Thus, any

movement toward visible

unity

which advertises itself in

organizational

terms has been viewed as a human attempt

to “make”

unity.”’

But

beyond

the

visibility issue,

some

groups have worried about the doctrinal

positions

held

by

some who

belong

to such an

organization

as the World Council of

Churches,

and

they

have worried about the

priorities

of the ecumenical movement

especially

in the areas of social concerns and

evangelism.”

To note all of

this, however,

is not to

say

that Pentecostals have rejected ecumenism, only

that

they

have

rejected

one

particular form or instrument

of

ecitmenism. If ecumenism is viewed as

something “spiritual,” something

created

by

the

Holy Spirit,

a

genuine unity

or koinonia in the

Spirit,

a

fellowship

of all those who are “blood

bought Christians,”

then Pentecostals have embraced rather than

rejected ecumenism. As Everett Stenhouse went on to

explain,

Jesus “did

pray for

unity,

born of the

Holy Spirit,

that would unite hearts and minds of members of His

body

to the extent that this world would know the love of God for mankind.”14

Similarly,

Donald Gee contended that the

only test of Christian

unity

is merely the “mutual

acceptance

of the

Lordship of Jesus Christ. Its

energy

is the one

baptism

in the

Holy Spirit

that He bestows. Its aim is that ‘the world

may

believes

‘° Everett R. Stenhouse, “Unity of the Spirit,” in Conference on the Holv Spirit,

ed. Gwen Jones (Springfield, MO: Gospel Publishing House, 1983), 2:69.

“”To Create a Superchurch?” Pentecostal

2:68.

Evangel, 10 December 1949, 8-9. ‘1 Stenhouse, “Unity of the

“The

Spirit,”

Assemblies of God, for instance, worried about each of these items regarding the

sufficiently

“Ecumenical Movement” that they passed a bylaw (Article VIII, Section II) stating that

(a)

We believe the basis of doctrinal fellowship of said movement to be so

broad that it includes people who reject the inspiration of Scripture, the

of Christ, the universality of sin, the substitutionary atonement, and

other cardinal

deity

teachings

which we understand to be essential to Biblical

Christianity. We

(b)

believe the emphasis of the Ecumenical Movement to be at variance

with what we hold to be Biblical

priorities, frequently displacing

the

urgency We believe that the combination

of individual salvation with social concerns.

(c)

of many religious organizations into a

World Church will culminate in the Religious Babylon of Revelation 14 Stenhouse,”Unity of the Spirit,” 2:68.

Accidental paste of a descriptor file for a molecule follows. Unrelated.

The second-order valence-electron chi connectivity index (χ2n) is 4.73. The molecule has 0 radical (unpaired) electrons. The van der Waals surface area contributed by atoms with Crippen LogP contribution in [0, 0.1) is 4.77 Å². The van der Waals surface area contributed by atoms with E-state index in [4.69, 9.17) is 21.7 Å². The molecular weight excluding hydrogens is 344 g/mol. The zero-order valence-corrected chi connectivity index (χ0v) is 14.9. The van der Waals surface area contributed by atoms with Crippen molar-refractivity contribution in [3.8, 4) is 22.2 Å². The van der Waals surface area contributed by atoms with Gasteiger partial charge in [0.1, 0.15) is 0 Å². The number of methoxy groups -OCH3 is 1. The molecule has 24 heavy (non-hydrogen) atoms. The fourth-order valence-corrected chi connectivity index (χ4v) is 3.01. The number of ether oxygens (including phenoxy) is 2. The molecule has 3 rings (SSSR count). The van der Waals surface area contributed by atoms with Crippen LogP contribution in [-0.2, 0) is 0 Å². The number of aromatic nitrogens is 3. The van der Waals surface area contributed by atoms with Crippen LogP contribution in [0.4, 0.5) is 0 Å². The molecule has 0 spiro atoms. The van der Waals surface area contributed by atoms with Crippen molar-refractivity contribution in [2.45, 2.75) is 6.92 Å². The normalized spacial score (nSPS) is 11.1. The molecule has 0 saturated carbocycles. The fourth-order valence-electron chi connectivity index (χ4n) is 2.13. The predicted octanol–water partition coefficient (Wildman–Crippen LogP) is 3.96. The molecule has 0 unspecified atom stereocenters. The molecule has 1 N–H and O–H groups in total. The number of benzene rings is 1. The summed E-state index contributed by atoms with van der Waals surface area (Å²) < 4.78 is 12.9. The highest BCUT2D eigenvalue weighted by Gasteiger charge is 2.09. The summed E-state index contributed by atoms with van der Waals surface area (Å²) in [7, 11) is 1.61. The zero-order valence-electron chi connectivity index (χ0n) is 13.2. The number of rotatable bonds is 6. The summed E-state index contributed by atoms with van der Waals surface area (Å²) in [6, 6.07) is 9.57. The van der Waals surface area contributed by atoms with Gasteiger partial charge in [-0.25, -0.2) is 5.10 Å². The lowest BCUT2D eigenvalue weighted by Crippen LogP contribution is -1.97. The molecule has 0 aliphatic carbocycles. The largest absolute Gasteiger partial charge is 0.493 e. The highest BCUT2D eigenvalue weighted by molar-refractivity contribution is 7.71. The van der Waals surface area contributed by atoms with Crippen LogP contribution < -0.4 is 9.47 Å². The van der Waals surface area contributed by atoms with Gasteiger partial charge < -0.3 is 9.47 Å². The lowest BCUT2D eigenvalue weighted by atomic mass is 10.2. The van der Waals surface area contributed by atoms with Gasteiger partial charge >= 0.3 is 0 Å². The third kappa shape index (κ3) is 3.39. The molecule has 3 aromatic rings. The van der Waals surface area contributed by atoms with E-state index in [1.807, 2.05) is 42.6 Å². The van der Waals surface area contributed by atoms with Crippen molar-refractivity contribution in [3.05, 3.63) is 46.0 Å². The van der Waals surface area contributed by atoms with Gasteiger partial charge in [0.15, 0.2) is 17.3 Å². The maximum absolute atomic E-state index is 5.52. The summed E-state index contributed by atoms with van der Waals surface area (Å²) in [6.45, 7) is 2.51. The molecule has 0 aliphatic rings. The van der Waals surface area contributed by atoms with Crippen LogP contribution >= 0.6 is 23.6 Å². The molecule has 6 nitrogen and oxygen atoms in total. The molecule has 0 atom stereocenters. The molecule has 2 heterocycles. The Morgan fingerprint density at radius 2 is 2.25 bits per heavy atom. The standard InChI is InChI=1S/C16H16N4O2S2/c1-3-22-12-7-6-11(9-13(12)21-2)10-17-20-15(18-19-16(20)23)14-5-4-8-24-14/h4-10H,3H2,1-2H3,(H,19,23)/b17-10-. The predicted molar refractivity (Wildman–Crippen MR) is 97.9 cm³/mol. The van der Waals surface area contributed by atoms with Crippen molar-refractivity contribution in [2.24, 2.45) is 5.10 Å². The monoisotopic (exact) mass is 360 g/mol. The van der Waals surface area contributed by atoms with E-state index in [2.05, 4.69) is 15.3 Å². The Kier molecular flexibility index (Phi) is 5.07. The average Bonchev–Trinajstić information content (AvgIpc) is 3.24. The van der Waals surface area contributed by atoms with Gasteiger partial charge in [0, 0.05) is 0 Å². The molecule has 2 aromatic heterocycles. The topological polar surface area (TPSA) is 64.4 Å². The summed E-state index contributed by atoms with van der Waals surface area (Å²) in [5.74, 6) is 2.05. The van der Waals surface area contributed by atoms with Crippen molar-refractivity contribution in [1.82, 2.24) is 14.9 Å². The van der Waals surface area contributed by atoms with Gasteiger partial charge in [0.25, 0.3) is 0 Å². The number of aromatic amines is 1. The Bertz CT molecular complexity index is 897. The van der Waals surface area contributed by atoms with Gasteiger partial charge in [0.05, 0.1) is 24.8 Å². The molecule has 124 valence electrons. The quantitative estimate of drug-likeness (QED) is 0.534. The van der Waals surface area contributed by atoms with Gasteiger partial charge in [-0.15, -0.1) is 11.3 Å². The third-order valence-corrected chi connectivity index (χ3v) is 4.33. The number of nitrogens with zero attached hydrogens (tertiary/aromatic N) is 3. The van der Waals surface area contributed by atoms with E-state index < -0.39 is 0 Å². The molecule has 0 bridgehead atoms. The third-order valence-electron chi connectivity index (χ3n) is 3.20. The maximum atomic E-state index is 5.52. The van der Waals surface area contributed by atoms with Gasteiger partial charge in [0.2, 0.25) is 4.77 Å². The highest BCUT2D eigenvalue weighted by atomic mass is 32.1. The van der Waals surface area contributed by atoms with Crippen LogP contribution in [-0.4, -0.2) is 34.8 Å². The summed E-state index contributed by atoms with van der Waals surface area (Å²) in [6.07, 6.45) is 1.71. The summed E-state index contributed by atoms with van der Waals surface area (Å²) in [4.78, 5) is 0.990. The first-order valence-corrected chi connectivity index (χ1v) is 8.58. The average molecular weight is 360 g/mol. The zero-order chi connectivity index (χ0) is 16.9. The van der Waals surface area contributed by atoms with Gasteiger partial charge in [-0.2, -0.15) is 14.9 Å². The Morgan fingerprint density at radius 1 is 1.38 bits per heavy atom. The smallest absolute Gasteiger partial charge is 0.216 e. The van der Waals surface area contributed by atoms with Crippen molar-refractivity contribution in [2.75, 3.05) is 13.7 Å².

17-18. Super

‘S Gee, “Possible Pentecostal Unity,” 17.

6

41

Pentecostals have

appealed widely

to the

prayer

of Jesus in John 17:21-23 as one which

represents

a grave concern of Christ.

They

have understood its answer to lie in submission to Christ’s

Lordship

and the grace

of the

Holy Spirit.

But

they

have also

appealed

to this

passage

of Scripture

as a justification for the formation of various

organizations, visible

organizations

in which

they

have chosen to

participate

and which have been founded for

many

of the same reasons that the so-called “ecumenical movement” has been founded. What are some of these

organizations

and what are their

purposes?

One

example

is the Pentecostal

Fellowship

of North America (PFNA).

Founded in 1948 it drew

up

the

following objectives:

.

.

(1)

To

provide

a vehicle of

expression

and coordination of efforts in

matters common to all member bodies,

including missionary

and

evangelistic effort throughout the world.

(2)

To demonstrate to the world the essential of

believers, fulfilling the prayer

of the Lord

unity

Jesus “that they all may be

Spirit-baptized

one” (John 17:21).

(3)

To

provide

services to its constituents which will enable them to

accomplish

more

quickly and efficiently their responsibility for the of the world.

speedy evangelization

(4)

To encourage the principles of community for the members of the body

of Christ, endeavoring to keep the unity of the Spirit until we all come

to the unity of faith. 16

Items two and four of this statement

clearly represent

the ecumenical vision of this

organization

in language which is very similar to that used by

the formal “ecumenical movement.”

Appeal

is made to Jesus’

prayer for

unity among

his

disciples (John 17:21)

and the intent of the PFNA is a visible

organizational

demonstration of Pentecostal

unity. Appeal is also made to

Ephesians 4:11-13,

a

passage

which holds forth the ultimate

hope

of what is often understood to be doctrinal

unity.

In

1947,

a

very

similar

agenda brought

Pentecostals

together

in an international arena. The first Pentecostal World Conference was convened that

year

in

Zurich,

Switzerland. The Pentecostal World Fellowship

which resulted had a

clearly

articulated ecumenical

agenda of seven

points.

Pentecostals who chose to

align

with the Pentecostal World

Fellowship

did so in order:

(a)

to encourage

Fellowship and

facilitate coordination of effort

Pentecostal believers

among

throughout the world;

(b)

to demonstrate to the world the essential

unity

of

Spirit-baptized

believers, fulfilling the prayer of the Lord Jesus Christ: “that . they all

may be one” (John 17:21);

.

‘6 W. E.

Warner,

“Pentecostal

Fellowship of North America,”

in

Pentecostal

Dictionary

and Charismatic

of

Afovements, ed. Stanley M. Burgess

and

Gary B. McGee

(Grand Rapids,

MI:

Regency

Reference Library/Zondervan Publishing House,1988),704.

7

42

(c)